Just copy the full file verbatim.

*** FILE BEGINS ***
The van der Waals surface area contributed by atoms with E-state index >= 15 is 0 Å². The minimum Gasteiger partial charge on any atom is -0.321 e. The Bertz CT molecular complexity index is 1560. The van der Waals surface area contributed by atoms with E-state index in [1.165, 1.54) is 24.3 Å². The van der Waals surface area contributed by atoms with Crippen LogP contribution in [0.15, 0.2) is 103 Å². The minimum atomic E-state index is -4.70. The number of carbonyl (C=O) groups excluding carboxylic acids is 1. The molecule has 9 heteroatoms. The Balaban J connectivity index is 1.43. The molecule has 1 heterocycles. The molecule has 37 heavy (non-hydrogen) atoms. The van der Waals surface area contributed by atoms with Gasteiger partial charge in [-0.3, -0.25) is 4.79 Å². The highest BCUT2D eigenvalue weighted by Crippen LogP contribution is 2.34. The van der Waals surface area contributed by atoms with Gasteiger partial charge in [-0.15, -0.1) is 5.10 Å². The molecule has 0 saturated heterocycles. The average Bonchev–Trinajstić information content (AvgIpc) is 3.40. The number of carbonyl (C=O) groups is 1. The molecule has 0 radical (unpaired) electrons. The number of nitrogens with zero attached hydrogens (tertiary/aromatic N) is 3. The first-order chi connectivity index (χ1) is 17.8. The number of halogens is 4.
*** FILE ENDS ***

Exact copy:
The van der Waals surface area contributed by atoms with E-state index >= 15 is 0 Å². The minimum Gasteiger partial charge on any atom is -0.321 e. The Bertz CT molecular complexity index is 1560. The van der Waals surface area contributed by atoms with E-state index in [1.165, 1.54) is 24.3 Å². The van der Waals surface area contributed by atoms with Crippen LogP contribution in [0.15, 0.2) is 103 Å². The minimum atomic E-state index is -4.70. The number of carbonyl (C=O) groups excluding carboxylic acids is 1. The molecule has 9 heteroatoms. The Balaban J connectivity index is 1.43. The molecule has 1 heterocycles. The molecule has 37 heavy (non-hydrogen) atoms. The van der Waals surface area contributed by atoms with Gasteiger partial charge in [-0.3, -0.25) is 4.79 Å². The highest BCUT2D eigenvalue weighted by Crippen LogP contribution is 2.34. The van der Waals surface area contributed by atoms with Gasteiger partial charge in [-0.15, -0.1) is 5.10 Å². The molecule has 0 saturated heterocycles. The average Bonchev–Trinajstić information content (AvgIpc) is 3.40. The number of carbonyl (C=O) groups is 1. The molecule has 0 radical (unpaired) electrons. The number of nitrogens with zero attached hydrogens (tertiary/aromatic N) is 3. The first-order chi connectivity index (χ1) is 17.8. The number of halogens is 4.